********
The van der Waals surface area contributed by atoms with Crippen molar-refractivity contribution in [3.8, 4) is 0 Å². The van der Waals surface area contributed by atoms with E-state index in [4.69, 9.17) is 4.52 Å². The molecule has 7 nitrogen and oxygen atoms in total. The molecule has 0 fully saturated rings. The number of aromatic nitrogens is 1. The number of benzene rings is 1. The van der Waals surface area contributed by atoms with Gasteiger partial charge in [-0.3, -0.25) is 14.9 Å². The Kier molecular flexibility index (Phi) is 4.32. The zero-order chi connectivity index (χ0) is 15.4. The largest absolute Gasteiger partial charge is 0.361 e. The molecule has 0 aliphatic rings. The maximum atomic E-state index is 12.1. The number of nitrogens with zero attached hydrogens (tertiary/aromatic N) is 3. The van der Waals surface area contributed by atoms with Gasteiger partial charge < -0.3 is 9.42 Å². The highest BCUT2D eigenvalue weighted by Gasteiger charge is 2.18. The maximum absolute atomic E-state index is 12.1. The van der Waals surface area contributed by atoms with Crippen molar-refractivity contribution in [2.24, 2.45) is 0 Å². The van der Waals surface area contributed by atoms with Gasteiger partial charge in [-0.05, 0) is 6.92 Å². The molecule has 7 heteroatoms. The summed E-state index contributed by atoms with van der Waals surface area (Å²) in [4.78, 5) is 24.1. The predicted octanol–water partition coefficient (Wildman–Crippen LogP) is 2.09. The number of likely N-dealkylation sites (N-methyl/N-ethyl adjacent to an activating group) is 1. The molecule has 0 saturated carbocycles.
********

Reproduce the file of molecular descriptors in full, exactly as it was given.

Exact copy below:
The van der Waals surface area contributed by atoms with Crippen molar-refractivity contribution in [3.8, 4) is 0 Å². The van der Waals surface area contributed by atoms with E-state index in [4.69, 9.17) is 4.52 Å². The molecule has 7 nitrogen and oxygen atoms in total. The molecule has 0 fully saturated rings. The number of aromatic nitrogens is 1. The number of benzene rings is 1. The van der Waals surface area contributed by atoms with Gasteiger partial charge in [-0.3, -0.25) is 14.9 Å². The Kier molecular flexibility index (Phi) is 4.32. The zero-order chi connectivity index (χ0) is 15.4. The largest absolute Gasteiger partial charge is 0.361 e. The molecule has 0 aliphatic rings. The maximum atomic E-state index is 12.1. The number of nitrogens with zero attached hydrogens (tertiary/aromatic N) is 3. The van der Waals surface area contributed by atoms with Gasteiger partial charge < -0.3 is 9.42 Å². The highest BCUT2D eigenvalue weighted by Gasteiger charge is 2.18. The maximum absolute atomic E-state index is 12.1. The van der Waals surface area contributed by atoms with Crippen molar-refractivity contribution in [2.24, 2.45) is 0 Å². The van der Waals surface area contributed by atoms with Gasteiger partial charge in [-0.05, 0) is 6.92 Å². The molecule has 7 heteroatoms. The summed E-state index contributed by atoms with van der Waals surface area (Å²) in [4.78, 5) is 24.1. The predicted octanol–water partition coefficient (Wildman–Crippen LogP) is 2.09. The number of likely N-dealkylation sites (N-methyl/N-ethyl adjacent to an activating group) is 1. The molecule has 0 saturated carbocycles.